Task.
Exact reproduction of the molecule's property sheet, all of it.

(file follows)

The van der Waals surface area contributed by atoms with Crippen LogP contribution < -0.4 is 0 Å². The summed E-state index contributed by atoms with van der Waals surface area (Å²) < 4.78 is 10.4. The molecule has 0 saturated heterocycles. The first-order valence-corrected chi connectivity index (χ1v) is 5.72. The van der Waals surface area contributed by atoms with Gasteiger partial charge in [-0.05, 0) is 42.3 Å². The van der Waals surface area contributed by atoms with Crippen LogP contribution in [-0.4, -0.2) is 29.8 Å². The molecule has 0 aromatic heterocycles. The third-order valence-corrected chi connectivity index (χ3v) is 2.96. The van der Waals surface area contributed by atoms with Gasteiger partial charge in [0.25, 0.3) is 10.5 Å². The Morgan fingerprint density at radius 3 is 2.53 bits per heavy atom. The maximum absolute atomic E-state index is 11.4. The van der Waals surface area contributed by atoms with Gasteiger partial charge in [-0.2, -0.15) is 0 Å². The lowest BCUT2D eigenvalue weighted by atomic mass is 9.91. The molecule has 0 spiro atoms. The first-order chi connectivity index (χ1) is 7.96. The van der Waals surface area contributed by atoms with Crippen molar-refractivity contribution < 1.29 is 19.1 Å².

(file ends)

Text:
The van der Waals surface area contributed by atoms with Crippen LogP contribution < -0.4 is 0 Å². The summed E-state index contributed by atoms with van der Waals surface area (Å²) < 4.78 is 10.4. The molecule has 0 saturated heterocycles. The first-order valence-corrected chi connectivity index (χ1v) is 5.72. The van der Waals surface area contributed by atoms with Gasteiger partial charge in [-0.05, 0) is 42.3 Å². The van der Waals surface area contributed by atoms with Crippen LogP contribution in [-0.4, -0.2) is 29.8 Å². The molecule has 0 aromatic heterocycles. The third-order valence-corrected chi connectivity index (χ3v) is 2.96. The van der Waals surface area contributed by atoms with Gasteiger partial charge in [0.25, 0.3) is 10.5 Å². The Morgan fingerprint density at radius 3 is 2.53 bits per heavy atom. The maximum absolute atomic E-state index is 11.4. The van der Waals surface area contributed by atoms with Gasteiger partial charge in [-0.2, -0.15) is 0 Å². The lowest BCUT2D eigenvalue weighted by atomic mass is 9.91. The molecule has 0 spiro atoms. The first-order chi connectivity index (χ1) is 7.96. The van der Waals surface area contributed by atoms with Crippen molar-refractivity contribution < 1.29 is 19.1 Å².